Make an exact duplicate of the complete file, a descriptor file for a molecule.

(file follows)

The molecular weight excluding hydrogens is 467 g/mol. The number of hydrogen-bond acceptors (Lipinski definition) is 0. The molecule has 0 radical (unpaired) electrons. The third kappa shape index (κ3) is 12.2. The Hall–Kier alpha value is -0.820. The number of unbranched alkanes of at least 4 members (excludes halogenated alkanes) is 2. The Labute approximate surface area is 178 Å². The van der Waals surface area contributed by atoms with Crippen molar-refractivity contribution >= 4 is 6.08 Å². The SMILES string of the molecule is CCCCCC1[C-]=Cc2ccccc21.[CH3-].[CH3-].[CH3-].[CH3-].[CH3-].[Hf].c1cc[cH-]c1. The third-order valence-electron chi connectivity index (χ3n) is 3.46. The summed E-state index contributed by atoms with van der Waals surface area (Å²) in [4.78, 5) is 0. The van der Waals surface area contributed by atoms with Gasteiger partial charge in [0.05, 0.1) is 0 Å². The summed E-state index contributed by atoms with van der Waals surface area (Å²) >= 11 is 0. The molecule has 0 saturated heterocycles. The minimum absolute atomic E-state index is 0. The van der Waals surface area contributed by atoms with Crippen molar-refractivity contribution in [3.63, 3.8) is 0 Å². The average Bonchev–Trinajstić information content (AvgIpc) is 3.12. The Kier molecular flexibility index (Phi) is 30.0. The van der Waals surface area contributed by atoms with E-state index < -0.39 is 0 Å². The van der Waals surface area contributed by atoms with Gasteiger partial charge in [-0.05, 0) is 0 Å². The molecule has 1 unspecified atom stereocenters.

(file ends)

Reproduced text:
The molecular weight excluding hydrogens is 467 g/mol. The number of hydrogen-bond acceptors (Lipinski definition) is 0. The molecule has 0 radical (unpaired) electrons. The third kappa shape index (κ3) is 12.2. The Hall–Kier alpha value is -0.820. The number of unbranched alkanes of at least 4 members (excludes halogenated alkanes) is 2. The Labute approximate surface area is 178 Å². The van der Waals surface area contributed by atoms with Crippen molar-refractivity contribution >= 4 is 6.08 Å². The SMILES string of the molecule is CCCCCC1[C-]=Cc2ccccc21.[CH3-].[CH3-].[CH3-].[CH3-].[CH3-].[Hf].c1cc[cH-]c1. The third-order valence-electron chi connectivity index (χ3n) is 3.46. The summed E-state index contributed by atoms with van der Waals surface area (Å²) in [4.78, 5) is 0. The van der Waals surface area contributed by atoms with Gasteiger partial charge in [0.05, 0.1) is 0 Å². The summed E-state index contributed by atoms with van der Waals surface area (Å²) >= 11 is 0. The molecule has 0 saturated heterocycles. The minimum absolute atomic E-state index is 0. The van der Waals surface area contributed by atoms with Crippen molar-refractivity contribution in [3.63, 3.8) is 0 Å². The average Bonchev–Trinajstić information content (AvgIpc) is 3.12. The Kier molecular flexibility index (Phi) is 30.0. The van der Waals surface area contributed by atoms with E-state index < -0.39 is 0 Å². The van der Waals surface area contributed by atoms with Gasteiger partial charge in [-0.05, 0) is 0 Å². The molecule has 1 unspecified atom stereocenters.